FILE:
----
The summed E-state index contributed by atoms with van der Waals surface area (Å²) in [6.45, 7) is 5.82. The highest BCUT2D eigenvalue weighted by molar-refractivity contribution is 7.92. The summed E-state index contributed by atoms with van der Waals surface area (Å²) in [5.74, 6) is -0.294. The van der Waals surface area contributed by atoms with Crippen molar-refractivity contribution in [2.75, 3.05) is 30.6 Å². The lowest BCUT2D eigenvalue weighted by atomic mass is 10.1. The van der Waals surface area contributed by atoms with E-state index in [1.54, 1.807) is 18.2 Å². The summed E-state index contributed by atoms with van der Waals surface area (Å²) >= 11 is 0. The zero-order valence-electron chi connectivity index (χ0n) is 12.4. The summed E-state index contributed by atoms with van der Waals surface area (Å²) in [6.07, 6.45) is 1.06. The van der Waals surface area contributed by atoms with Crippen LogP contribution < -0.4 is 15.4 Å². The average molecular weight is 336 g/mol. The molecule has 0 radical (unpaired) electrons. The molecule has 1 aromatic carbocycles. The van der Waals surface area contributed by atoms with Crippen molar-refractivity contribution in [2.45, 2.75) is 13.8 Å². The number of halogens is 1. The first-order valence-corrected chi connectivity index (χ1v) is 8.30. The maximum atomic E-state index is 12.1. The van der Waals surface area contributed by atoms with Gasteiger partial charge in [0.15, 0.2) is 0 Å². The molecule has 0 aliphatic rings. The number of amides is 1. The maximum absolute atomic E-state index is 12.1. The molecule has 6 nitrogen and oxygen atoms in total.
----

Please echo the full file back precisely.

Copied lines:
The summed E-state index contributed by atoms with van der Waals surface area (Å²) in [6.45, 7) is 5.82. The highest BCUT2D eigenvalue weighted by molar-refractivity contribution is 7.92. The summed E-state index contributed by atoms with van der Waals surface area (Å²) in [5.74, 6) is -0.294. The van der Waals surface area contributed by atoms with Crippen molar-refractivity contribution in [2.75, 3.05) is 30.6 Å². The lowest BCUT2D eigenvalue weighted by atomic mass is 10.1. The van der Waals surface area contributed by atoms with E-state index in [1.54, 1.807) is 18.2 Å². The summed E-state index contributed by atoms with van der Waals surface area (Å²) >= 11 is 0. The zero-order valence-electron chi connectivity index (χ0n) is 12.4. The summed E-state index contributed by atoms with van der Waals surface area (Å²) in [6.07, 6.45) is 1.06. The van der Waals surface area contributed by atoms with Crippen LogP contribution < -0.4 is 15.4 Å². The average molecular weight is 336 g/mol. The molecule has 0 radical (unpaired) electrons. The molecule has 1 aromatic carbocycles. The van der Waals surface area contributed by atoms with Crippen molar-refractivity contribution in [2.45, 2.75) is 13.8 Å². The number of halogens is 1. The first-order valence-corrected chi connectivity index (χ1v) is 8.30. The maximum atomic E-state index is 12.1. The van der Waals surface area contributed by atoms with Gasteiger partial charge in [0.15, 0.2) is 0 Å². The molecule has 0 aliphatic rings. The number of amides is 1. The maximum absolute atomic E-state index is 12.1. The molecule has 6 nitrogen and oxygen atoms in total.